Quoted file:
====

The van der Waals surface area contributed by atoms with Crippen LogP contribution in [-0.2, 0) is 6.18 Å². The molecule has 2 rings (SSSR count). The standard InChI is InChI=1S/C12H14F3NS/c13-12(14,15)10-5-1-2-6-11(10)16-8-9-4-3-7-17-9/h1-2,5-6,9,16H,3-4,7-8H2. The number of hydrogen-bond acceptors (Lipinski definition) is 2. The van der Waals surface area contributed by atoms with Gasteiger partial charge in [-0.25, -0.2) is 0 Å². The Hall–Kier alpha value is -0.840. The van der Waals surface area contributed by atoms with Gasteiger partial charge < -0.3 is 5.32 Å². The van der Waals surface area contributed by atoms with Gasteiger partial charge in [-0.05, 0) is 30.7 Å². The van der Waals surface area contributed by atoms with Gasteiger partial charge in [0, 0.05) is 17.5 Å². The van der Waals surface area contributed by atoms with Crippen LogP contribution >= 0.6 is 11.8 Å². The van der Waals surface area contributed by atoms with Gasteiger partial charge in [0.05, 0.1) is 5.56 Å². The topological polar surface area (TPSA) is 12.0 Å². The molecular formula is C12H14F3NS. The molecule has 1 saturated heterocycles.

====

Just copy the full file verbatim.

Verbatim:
The van der Waals surface area contributed by atoms with Crippen LogP contribution in [-0.2, 0) is 6.18 Å². The molecule has 2 rings (SSSR count). The standard InChI is InChI=1S/C12H14F3NS/c13-12(14,15)10-5-1-2-6-11(10)16-8-9-4-3-7-17-9/h1-2,5-6,9,16H,3-4,7-8H2. The number of hydrogen-bond acceptors (Lipinski definition) is 2. The van der Waals surface area contributed by atoms with Gasteiger partial charge in [-0.25, -0.2) is 0 Å². The Hall–Kier alpha value is -0.840. The van der Waals surface area contributed by atoms with Gasteiger partial charge < -0.3 is 5.32 Å². The van der Waals surface area contributed by atoms with Gasteiger partial charge in [-0.05, 0) is 30.7 Å². The van der Waals surface area contributed by atoms with Gasteiger partial charge in [0, 0.05) is 17.5 Å². The van der Waals surface area contributed by atoms with Crippen LogP contribution >= 0.6 is 11.8 Å². The van der Waals surface area contributed by atoms with Gasteiger partial charge in [0.05, 0.1) is 5.56 Å². The topological polar surface area (TPSA) is 12.0 Å². The molecular formula is C12H14F3NS. The molecule has 1 saturated heterocycles.